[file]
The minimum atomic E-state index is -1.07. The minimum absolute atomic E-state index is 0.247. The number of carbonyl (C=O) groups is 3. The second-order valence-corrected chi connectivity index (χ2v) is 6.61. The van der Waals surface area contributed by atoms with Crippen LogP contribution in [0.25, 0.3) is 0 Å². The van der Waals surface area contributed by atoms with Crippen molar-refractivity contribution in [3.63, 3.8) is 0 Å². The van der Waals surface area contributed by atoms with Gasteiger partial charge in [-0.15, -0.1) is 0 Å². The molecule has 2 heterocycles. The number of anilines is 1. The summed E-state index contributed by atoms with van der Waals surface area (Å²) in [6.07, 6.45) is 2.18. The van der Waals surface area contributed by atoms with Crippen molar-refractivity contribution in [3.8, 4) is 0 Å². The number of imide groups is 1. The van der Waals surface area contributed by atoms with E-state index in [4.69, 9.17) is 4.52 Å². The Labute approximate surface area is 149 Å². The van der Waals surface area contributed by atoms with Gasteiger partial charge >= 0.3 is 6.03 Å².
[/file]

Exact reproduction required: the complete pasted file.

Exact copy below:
The minimum atomic E-state index is -1.07. The minimum absolute atomic E-state index is 0.247. The number of carbonyl (C=O) groups is 3. The second-order valence-corrected chi connectivity index (χ2v) is 6.61. The van der Waals surface area contributed by atoms with Crippen LogP contribution in [0.25, 0.3) is 0 Å². The van der Waals surface area contributed by atoms with Crippen molar-refractivity contribution in [3.63, 3.8) is 0 Å². The van der Waals surface area contributed by atoms with Gasteiger partial charge in [-0.15, -0.1) is 0 Å². The molecule has 2 heterocycles. The number of anilines is 1. The summed E-state index contributed by atoms with van der Waals surface area (Å²) in [6.07, 6.45) is 2.18. The van der Waals surface area contributed by atoms with Crippen molar-refractivity contribution in [3.8, 4) is 0 Å². The number of imide groups is 1. The van der Waals surface area contributed by atoms with E-state index in [4.69, 9.17) is 4.52 Å². The Labute approximate surface area is 149 Å². The van der Waals surface area contributed by atoms with Gasteiger partial charge >= 0.3 is 6.03 Å².